Elections 2013: Civil society criticizes Returning Officers’ conduct

Islamabad – Some citizens, including intellectuals and human rights activists, from the twin cities issued a joint statement on Monday raising objections over the scrutiny of nomination papers by Returning Officers (ROs).

The statement expressed concern over the current electoral process undertaken by the Election Commission of Pakistan (ECP) which it termed was “unnecessarily led by the superior judiciary.”

“This process is not only unethical and undemocratic it is also unprecedented in the electoral history of the country,” the statement read.

The statement was signed by 42 individuals from Rawalpindi and Islamabad including writers, public policy experts, human rights workers, intellectuals and journalists. It termed questions asked from the candidates about their personal lives during the scrutiny process “a combination of ignorance and personal prejudices of the ROs”.

Ayesha Siddiqa, a political analyst, said the line of questioning taken by the ROs not only shows the mindset of the lower judiciary, it also comes across as an attempt to humiliate politicians.

“One has no problem if the question is about accountability, but they (the ROs) are going far beyond that,” Siddiqa said.

During the scrutiny of nomination papers, ROs have asked candidates about their marriages, honeymoons and effects of winning the elections on marital life. The Lahore High Court on Friday passed a judgment ordering ROs to refrain from asking random questions unrelated to the information in the nomination papers. The Election Commission of Pakistan (ECP) requested the ROs not to ask irrelevant questions, following the judgment.

The statement issued by twin cities’ citizens also said there are clauses within Articles 62 and 63 of the Constitution which leave room for manipulation by undemocratic forces. These clauses, related to a person’s faith and religious practices cannot be translated into legal and tangible questions to be posed to the candidates.

The statement also mentioned that the “Ideology of Pakistan”, which led to Ayaz Amir’s nomination papers being rejected, could be interpreted differently by different people.

Abid Hassan Minto, a leader of the Awami Workers Party (AWP), who has long fought for electoral reforms in the country, said one criticism on Articles 62 and 63 is that they are “open-ended” and contain “controversial issues” that cannot be made a basis of disqualification.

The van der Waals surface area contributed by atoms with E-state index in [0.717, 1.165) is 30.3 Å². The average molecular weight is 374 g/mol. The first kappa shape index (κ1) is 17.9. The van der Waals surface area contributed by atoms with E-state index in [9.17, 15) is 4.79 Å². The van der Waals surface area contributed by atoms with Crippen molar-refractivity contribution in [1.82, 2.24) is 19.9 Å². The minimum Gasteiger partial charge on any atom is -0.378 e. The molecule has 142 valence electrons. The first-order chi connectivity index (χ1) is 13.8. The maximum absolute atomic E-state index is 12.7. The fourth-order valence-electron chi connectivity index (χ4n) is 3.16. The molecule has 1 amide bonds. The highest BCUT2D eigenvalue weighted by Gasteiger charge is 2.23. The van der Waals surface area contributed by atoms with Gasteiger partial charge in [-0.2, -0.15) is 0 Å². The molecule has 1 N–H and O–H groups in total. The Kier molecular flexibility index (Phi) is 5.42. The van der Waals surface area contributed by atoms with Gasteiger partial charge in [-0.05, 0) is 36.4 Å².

Regarding the Ideology of Pakistan issue, Minto said the constitution of Pakistan does not define ideology.

“When has anyone ever defined ideology?” he added. “How can you punish someone on the basis of something that has not been defined in law?”

But he said there were some positive outcomes from the electoral process as well. For example, people who have been convicted for defaulting on loans or for corruption on the basis of “regular, positive and admitted” evidence can now be disqualified.

Tahira Abdullah, a human rights campaigner, agreed with Minto.

“Scrutiny should focus only on tax evaders, loan defaulters and those declared corrupt by National Accountability Bureau,” Abdullah said.

But she said the ECP must come up with a code of conduct for the ROs. However, Abdullah said she saw the application of Articles 62 and 63 as a “concerted effort” by the retrogressive religious extremist elements to make the next parliament “an extremely right-wing parliament.”

The citizens’ statement endorsed the findings and recommendations of the 2012 annual report on status of human rights in Pakistan, released by the Human Rights Commission of Pakistan (HRCP) particularly the encroachment of judiciary on the legislative sovereignty of the parliament and the executive authority of the government.

Siddiqa said, “the political society of Pak should wake up to the threats to any laws being manipulated by the establishment.”


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